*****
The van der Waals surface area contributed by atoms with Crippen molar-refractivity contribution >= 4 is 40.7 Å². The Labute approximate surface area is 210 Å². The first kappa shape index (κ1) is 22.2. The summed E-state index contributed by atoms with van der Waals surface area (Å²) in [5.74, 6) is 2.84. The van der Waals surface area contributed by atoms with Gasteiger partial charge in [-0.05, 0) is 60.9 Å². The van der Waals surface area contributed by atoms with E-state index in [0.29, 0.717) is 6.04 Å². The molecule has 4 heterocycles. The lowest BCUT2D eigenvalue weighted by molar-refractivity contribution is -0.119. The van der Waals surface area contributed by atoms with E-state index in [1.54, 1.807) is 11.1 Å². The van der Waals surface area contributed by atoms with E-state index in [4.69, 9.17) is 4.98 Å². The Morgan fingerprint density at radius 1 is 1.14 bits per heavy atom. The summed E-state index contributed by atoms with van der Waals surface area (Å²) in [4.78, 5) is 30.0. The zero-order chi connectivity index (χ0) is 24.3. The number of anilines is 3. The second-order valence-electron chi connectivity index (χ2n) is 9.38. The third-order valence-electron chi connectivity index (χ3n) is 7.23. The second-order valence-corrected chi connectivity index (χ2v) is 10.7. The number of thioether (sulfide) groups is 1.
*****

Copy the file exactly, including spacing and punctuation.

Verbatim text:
The van der Waals surface area contributed by atoms with Crippen molar-refractivity contribution >= 4 is 40.7 Å². The Labute approximate surface area is 210 Å². The first kappa shape index (κ1) is 22.2. The summed E-state index contributed by atoms with van der Waals surface area (Å²) in [5.74, 6) is 2.84. The van der Waals surface area contributed by atoms with Gasteiger partial charge in [-0.05, 0) is 60.9 Å². The van der Waals surface area contributed by atoms with E-state index in [0.29, 0.717) is 6.04 Å². The molecule has 4 heterocycles. The lowest BCUT2D eigenvalue weighted by molar-refractivity contribution is -0.119. The van der Waals surface area contributed by atoms with E-state index in [1.54, 1.807) is 11.1 Å². The van der Waals surface area contributed by atoms with E-state index in [4.69, 9.17) is 4.98 Å². The Morgan fingerprint density at radius 1 is 1.14 bits per heavy atom. The summed E-state index contributed by atoms with van der Waals surface area (Å²) in [4.78, 5) is 30.0. The zero-order chi connectivity index (χ0) is 24.3. The number of anilines is 3. The second-order valence-electron chi connectivity index (χ2n) is 9.38. The third-order valence-electron chi connectivity index (χ3n) is 7.23. The second-order valence-corrected chi connectivity index (χ2v) is 10.7. The number of thioether (sulfide) groups is 1.